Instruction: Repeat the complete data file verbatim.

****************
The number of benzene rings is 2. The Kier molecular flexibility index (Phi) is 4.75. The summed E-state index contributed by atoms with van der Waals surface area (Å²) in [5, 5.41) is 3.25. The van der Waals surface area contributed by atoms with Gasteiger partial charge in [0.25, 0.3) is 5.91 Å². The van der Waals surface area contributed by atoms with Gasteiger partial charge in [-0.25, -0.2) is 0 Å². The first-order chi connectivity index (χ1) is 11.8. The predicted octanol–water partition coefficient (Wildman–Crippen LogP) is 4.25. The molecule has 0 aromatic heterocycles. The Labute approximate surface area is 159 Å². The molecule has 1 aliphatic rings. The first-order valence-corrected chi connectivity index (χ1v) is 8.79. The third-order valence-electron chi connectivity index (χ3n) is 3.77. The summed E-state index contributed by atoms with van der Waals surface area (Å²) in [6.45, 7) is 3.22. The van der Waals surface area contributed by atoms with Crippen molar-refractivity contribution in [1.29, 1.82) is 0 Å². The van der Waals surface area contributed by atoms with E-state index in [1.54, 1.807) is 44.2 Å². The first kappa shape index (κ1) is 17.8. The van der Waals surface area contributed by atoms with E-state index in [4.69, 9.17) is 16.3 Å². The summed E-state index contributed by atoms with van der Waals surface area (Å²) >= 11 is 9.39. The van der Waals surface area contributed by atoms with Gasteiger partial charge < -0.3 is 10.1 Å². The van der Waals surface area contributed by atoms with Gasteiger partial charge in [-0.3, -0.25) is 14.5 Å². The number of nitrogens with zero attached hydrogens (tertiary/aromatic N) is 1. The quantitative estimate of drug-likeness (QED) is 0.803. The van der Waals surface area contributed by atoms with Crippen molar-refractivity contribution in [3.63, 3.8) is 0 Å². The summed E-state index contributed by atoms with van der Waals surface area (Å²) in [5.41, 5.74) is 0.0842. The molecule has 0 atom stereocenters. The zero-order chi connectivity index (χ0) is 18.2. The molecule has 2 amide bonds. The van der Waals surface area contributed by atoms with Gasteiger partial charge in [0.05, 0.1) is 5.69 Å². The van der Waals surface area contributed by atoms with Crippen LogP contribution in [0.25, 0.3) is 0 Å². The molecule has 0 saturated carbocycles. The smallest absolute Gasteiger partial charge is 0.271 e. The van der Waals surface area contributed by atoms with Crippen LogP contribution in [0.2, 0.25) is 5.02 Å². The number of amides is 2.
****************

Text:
The number of benzene rings is 2. The Kier molecular flexibility index (Phi) is 4.75. The summed E-state index contributed by atoms with van der Waals surface area (Å²) in [5, 5.41) is 3.25. The van der Waals surface area contributed by atoms with Gasteiger partial charge in [0.25, 0.3) is 5.91 Å². The van der Waals surface area contributed by atoms with Gasteiger partial charge in [-0.25, -0.2) is 0 Å². The first-order chi connectivity index (χ1) is 11.8. The predicted octanol–water partition coefficient (Wildman–Crippen LogP) is 4.25. The molecule has 0 aromatic heterocycles. The Labute approximate surface area is 159 Å². The molecule has 1 aliphatic rings. The first-order valence-corrected chi connectivity index (χ1v) is 8.79. The third-order valence-electron chi connectivity index (χ3n) is 3.77. The summed E-state index contributed by atoms with van der Waals surface area (Å²) in [6.45, 7) is 3.22. The van der Waals surface area contributed by atoms with Crippen molar-refractivity contribution in [1.29, 1.82) is 0 Å². The van der Waals surface area contributed by atoms with E-state index in [1.54, 1.807) is 44.2 Å². The first kappa shape index (κ1) is 17.8. The van der Waals surface area contributed by atoms with E-state index in [4.69, 9.17) is 16.3 Å². The summed E-state index contributed by atoms with van der Waals surface area (Å²) >= 11 is 9.39. The van der Waals surface area contributed by atoms with Gasteiger partial charge < -0.3 is 10.1 Å². The van der Waals surface area contributed by atoms with Gasteiger partial charge in [-0.3, -0.25) is 14.5 Å². The number of nitrogens with zero attached hydrogens (tertiary/aromatic N) is 1. The quantitative estimate of drug-likeness (QED) is 0.803. The van der Waals surface area contributed by atoms with Crippen molar-refractivity contribution in [3.63, 3.8) is 0 Å². The summed E-state index contributed by atoms with van der Waals surface area (Å²) in [5.41, 5.74) is 0.0842. The molecule has 0 atom stereocenters. The zero-order chi connectivity index (χ0) is 18.2. The molecule has 2 amide bonds. The van der Waals surface area contributed by atoms with Gasteiger partial charge in [0.05, 0.1) is 5.69 Å². The van der Waals surface area contributed by atoms with Crippen LogP contribution in [0.25, 0.3) is 0 Å². The molecule has 0 saturated carbocycles. The smallest absolute Gasteiger partial charge is 0.271 e. The van der Waals surface area contributed by atoms with Crippen LogP contribution in [0.2, 0.25) is 5.02 Å². The number of amides is 2.